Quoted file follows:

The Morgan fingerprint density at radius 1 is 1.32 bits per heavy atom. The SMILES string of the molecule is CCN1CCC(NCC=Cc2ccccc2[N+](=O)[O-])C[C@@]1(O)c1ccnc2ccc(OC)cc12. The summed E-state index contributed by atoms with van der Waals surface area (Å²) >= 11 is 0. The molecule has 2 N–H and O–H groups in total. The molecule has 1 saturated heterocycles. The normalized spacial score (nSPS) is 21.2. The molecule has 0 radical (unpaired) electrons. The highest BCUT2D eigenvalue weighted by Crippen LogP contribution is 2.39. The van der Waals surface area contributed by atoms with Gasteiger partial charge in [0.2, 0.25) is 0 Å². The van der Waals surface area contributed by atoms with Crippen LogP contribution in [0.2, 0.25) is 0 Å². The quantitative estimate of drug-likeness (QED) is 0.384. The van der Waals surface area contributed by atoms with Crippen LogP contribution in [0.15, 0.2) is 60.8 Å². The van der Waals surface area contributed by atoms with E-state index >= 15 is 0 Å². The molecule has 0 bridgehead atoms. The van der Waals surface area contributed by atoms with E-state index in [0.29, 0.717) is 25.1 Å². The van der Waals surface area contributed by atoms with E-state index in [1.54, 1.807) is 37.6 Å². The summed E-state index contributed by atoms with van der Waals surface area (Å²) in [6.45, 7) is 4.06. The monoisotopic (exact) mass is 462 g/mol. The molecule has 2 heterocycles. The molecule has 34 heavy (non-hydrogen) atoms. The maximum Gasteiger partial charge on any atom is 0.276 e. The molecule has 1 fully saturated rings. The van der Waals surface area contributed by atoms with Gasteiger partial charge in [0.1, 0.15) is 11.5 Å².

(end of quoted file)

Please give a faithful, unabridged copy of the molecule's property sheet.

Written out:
The Morgan fingerprint density at radius 1 is 1.32 bits per heavy atom. The SMILES string of the molecule is CCN1CCC(NCC=Cc2ccccc2[N+](=O)[O-])C[C@@]1(O)c1ccnc2ccc(OC)cc12. The summed E-state index contributed by atoms with van der Waals surface area (Å²) >= 11 is 0. The molecule has 2 N–H and O–H groups in total. The molecule has 1 saturated heterocycles. The normalized spacial score (nSPS) is 21.2. The molecule has 0 radical (unpaired) electrons. The highest BCUT2D eigenvalue weighted by Crippen LogP contribution is 2.39. The van der Waals surface area contributed by atoms with Gasteiger partial charge in [0.2, 0.25) is 0 Å². The van der Waals surface area contributed by atoms with Crippen LogP contribution in [0.2, 0.25) is 0 Å². The quantitative estimate of drug-likeness (QED) is 0.384. The van der Waals surface area contributed by atoms with Crippen LogP contribution in [0.15, 0.2) is 60.8 Å². The van der Waals surface area contributed by atoms with E-state index >= 15 is 0 Å². The molecule has 0 bridgehead atoms. The van der Waals surface area contributed by atoms with E-state index in [0.29, 0.717) is 25.1 Å². The van der Waals surface area contributed by atoms with E-state index in [1.54, 1.807) is 37.6 Å². The summed E-state index contributed by atoms with van der Waals surface area (Å²) in [6.45, 7) is 4.06. The monoisotopic (exact) mass is 462 g/mol. The molecule has 2 heterocycles. The molecule has 34 heavy (non-hydrogen) atoms. The maximum Gasteiger partial charge on any atom is 0.276 e. The molecule has 1 fully saturated rings. The van der Waals surface area contributed by atoms with Gasteiger partial charge in [0.1, 0.15) is 11.5 Å².